Frequently Asked Questions

A tooth implant, or dental implant, is a titanium replacement for a tooth root. It is inserted into the jaw to hold a false tooth, bridge or denture in place.

Dental implants can be used to fill a single tooth gap, to replace multiple missing teeth or a complete set (known as a full arch) upper or lower. A single missing tooth can be replaced with a crown fitted to a dental implant. If you have two or more missing teeth, an implant-supported bridge could be used or multiple single implants and crowns. If you have no teeth left there are two main options: a full arch bridge fixed in place using tooth implants or a conventional denture secured by two or more implants.

A dental implant is inserted into the jaw under the gum. The implant is usually left to fuse with the jaw bone before a false tooth is fitted. This process is called ‘osseointegration’. It produces a secure bond between the tooth implant and the surrounding bone, acting in a similar way to the root of a natural tooth.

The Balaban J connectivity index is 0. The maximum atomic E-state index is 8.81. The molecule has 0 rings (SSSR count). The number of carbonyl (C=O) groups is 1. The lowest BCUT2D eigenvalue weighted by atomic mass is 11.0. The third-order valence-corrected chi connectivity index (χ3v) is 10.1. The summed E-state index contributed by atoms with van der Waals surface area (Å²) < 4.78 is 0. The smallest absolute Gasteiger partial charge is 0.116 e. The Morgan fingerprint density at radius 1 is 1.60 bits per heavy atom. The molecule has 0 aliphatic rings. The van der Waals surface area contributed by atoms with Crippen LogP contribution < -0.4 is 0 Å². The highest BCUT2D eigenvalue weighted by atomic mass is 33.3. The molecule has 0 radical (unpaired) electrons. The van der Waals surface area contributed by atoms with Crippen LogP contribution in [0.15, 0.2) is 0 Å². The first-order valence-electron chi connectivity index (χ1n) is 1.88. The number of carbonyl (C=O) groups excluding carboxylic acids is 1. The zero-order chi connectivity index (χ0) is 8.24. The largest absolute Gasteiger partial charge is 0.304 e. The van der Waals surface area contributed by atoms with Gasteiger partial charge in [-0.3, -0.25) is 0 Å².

Dental implants have been used in clinical practice for over 50 years and implant materials have been rigorously tested and documented for long term safety and patient health. Like any surgical procedure there is always some risk of complication, though much depends on the quality of the implant materials being used and the skills and expertise of the clinician. We would always recommend discussing the pros and cons with your implant dentist during your clinical consultation.

Dental implants can last a lifetime, so long as you maintain good oral hygiene and good general health. However, the crown, bridgework or denture they support may need replacing, due to normal wear and tear.

Patients who’ve had dental implants often feedback very positively about their experience: 

Most people can have dental implants, provided they have a healthy mouth and good general health. Tooth implants are not normally offered to young people whose jaws are still growing. Smoking and drinking alcohol, plus certain medical conditions, can increase the risk of implant failure. Your overall suitability for implants will be discussed at your initial consultation. 

Whether you can be treated with tooth implants depends on your general oral health and the amount of bone in your jaw. The implant dentist will carry out tests to check bone health and volume.